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A Moment of Racial Reckoning Fuels Signature Course at Rutgers on Black Lives Matter

Covering the epic sweep of African American history

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Responding to the racial reckoning that took hold across America in 2020, the School of Arts and Sciences created a bold new Signature Course: “Black Lives Matter.”

The course, which debuted last fall, was taught by two prominent Rutgers University–New Brunswick scholars of African American history—Erica Armstrong Dunbar and Donna Murch—and included guest lectures by a host of activists and scholars including Rutgers President Jonathan Holloway, who was a professor of history and African American studies at Yale and Northwestern universities.

Fueled by the killing of George Floyd and Breonna Taylor, the course continues in fall 2021 covering the epic sweep of African American history from the colonial era to the current moment, examining topics such as enslavement, Jim Crow, the Civil Rights Movement, mass incarceration, the Black Power movement, and the urban rebellions. 

EricaDunbar1“This class is addressing the moment that we are living through right now, but with the understanding that the movement for Black life has been one that has existed for centuries,” says Dunbar, the Charles and Mary Beard Distinguished Professor of History. “It is our intention to help students follow the long arc of history.”

School of Arts and Sciences Signature Courses are foundational courses for undergraduates that explore timeless themes, perennial questions of humankind, and critical contemporary issues. The courses are developed by faculty across the academic spectrum, from the sciences to the humanities. Other Signature Courses have focused on climate change, inequality, cities as the locus of the world’s population, heroism across cultures and time periods, and the data revolution.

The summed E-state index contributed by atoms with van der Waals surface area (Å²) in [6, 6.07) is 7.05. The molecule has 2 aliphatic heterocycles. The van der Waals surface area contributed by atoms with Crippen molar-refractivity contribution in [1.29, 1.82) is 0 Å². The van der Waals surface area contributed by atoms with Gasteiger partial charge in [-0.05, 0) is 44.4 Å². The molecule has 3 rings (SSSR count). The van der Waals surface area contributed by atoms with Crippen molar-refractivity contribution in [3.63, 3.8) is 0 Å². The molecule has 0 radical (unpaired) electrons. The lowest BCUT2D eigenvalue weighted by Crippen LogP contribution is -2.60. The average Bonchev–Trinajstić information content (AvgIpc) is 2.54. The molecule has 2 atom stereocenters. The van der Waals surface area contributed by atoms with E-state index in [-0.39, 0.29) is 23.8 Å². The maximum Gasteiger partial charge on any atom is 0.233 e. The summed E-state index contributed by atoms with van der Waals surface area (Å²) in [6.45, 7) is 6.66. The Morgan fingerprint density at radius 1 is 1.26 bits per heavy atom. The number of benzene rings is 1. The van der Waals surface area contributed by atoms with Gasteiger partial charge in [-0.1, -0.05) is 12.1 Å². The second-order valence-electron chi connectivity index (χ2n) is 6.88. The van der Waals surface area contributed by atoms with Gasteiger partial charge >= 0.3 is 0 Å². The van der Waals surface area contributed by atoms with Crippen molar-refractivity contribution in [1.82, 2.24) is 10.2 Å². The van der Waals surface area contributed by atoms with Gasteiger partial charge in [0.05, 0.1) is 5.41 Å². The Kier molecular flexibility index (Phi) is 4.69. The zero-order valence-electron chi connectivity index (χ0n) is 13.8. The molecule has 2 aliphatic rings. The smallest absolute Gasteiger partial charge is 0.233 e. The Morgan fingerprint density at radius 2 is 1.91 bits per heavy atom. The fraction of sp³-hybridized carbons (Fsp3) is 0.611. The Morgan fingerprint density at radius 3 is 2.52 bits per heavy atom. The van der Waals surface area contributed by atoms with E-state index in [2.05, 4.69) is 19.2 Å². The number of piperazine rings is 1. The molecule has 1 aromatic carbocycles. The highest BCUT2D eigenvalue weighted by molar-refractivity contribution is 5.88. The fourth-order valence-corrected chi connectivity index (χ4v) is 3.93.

A Signature Course focused on the African American experience had been in the works for 2021, but the killing of Floyd by police in Minneapolis and the widespread anger, frustration, and grief that arose from his death led faculty and SAS Executive Dean Peter March to offer the course in the fall.

“The idea was to teach a class on the full scope of African American history, but do so through the lens of Black Lives Matter,” says Murch, a professor of history. “We felt strongly that as a public institution we have a commitment to use our resources and scholarship to intervene in the national conversation and inform the contemporary moment for our students.”

This year, Tiffany Gill, a professor of history, will join Dunbar in teaching the course as Murch is on sabbatical.

“Courses like these are why I became a professor,” Gill says. “My hope is that students will not only behold the rich past and the ways that African Americans have asserted that Black lives matter over the centuries but will be motivated to make an impact on the world they currently inhabit.”